The Club: Johnson, Boswell, and the Friends Who Shaped an Age

The Club: Johnson, Boswell, and the Friends Who Shaped an Age Review

Prize-winning biographer Leo Damrosch tells the story of “the Club,” a group of extraordinary writers, artists, and thinkers who gathered weekly at a London tavern

In 1763, the painter Joshua Reynolds proposed to his friend Samuel Johnson that they invite a few friends to join them every Friday at the Turk’s Head Tavern in London to dine, drink, and talk until midnight. Eventually the group came to include among its members Edmund Burke, Adam Smith, Edward Gibbon, and James Boswell. It was known simply as “the Club.”  
 
In this captivating book, Leo Damrosch brings alive a brilliant, competitive, and eccentric cast of characters. With the friendship of the “odd couple” Samuel Johnson and James Boswell at the heart of his narrative, Damrosch conjures up the precarious, exciting, and often brutal world of late eighteenth‑century Britain. This is the story of an extraordinary group of people whose ideas helped to shape their age, and our own.

Title:The Club: Johnson, Boswell, and the Friends Who Shaped an Age

    The Club: Johnson, Boswell, and the Friends Who Shaped an Age Reviews

  • Marks54

    This is a history of one of the original London clubs that developed as a place where the emerging bourgeois professional and literary class of London could gather for food, drink, fellowship, and tal...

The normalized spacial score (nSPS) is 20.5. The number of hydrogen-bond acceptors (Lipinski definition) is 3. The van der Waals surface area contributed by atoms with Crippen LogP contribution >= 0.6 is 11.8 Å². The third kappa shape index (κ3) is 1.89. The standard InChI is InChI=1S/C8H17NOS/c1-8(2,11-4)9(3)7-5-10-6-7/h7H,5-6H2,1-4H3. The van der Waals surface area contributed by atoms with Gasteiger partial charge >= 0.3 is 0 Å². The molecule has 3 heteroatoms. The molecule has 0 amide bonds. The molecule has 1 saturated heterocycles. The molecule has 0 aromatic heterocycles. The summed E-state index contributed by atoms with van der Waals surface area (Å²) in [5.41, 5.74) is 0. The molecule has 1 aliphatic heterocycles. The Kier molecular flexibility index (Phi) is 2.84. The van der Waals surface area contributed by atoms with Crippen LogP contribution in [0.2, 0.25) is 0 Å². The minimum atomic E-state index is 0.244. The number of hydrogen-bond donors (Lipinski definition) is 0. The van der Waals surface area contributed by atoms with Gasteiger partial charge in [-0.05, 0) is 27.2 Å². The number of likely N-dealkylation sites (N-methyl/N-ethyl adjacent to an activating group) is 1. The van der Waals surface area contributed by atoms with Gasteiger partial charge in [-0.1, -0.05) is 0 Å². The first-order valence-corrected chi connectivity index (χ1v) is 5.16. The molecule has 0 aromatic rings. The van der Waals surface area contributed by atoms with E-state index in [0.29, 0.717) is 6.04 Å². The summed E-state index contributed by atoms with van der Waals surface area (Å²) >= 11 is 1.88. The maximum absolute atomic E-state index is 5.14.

• Fern Adams

    The Club was a group of polymaths who met in an inn once a week in the second half of the 1700s. Made up of actors, artists, intellectuals and writers, many of the members were people who remain well ...

  • Brian Willis

    This book is a vital survey of the intellectual and literary circle of luminaries who came to intersect their interests in an informal meeting called "the Club" at a local tavern called the Mitre. Ost...

  • Brian

    In the second half of the eighteenth century a remarkable group of men met weekly in the Turk’s Head Tavern in London. Known simply as The Club, the group included Samuel Johnson, James Boswell, Jos...

  • Peter Tillman

    Joseph Epsein's rave review: https://www.wsj.com/articles/the-club... [paywalled. Ask if you would like a copy]."What historical era produced the greatest aggregate of human intelligence? Fifth centur...

  • Angie Boyter

    An intellectual history of the late eighteenth century through the lives of some remarkable menEighteenth-century England was a lively place! Captain Cook was exploring the South Seas. Playwrights lik...

  • William Dury

    I read Boswell many years ago. “The Life” is a truly great book, one of those foundation of civilization things. “The Club” gives insight into the other members of The Club, most prominently R...

  • Mandy

    The Club was a dining and drinking society founded in 1763 which met every Friday at the Turk’s Head Tavern in London. Among its members were many of the greatest intellects of the time, from Samuel...

  • Jeff Keehr

    This is largely a rehash of Boswell's The Life of Johnson with additional biographical details on each of the major members of the Literary Club that Johnson helped to found. It contains some interest...

  • foundfoundfound

    reading, like kramer’s apartment makeover, is all about “levels”. damrosch pitches “the club” at an audience largely unfamiliar with the subj. but to anyone intimate with late augustan liter...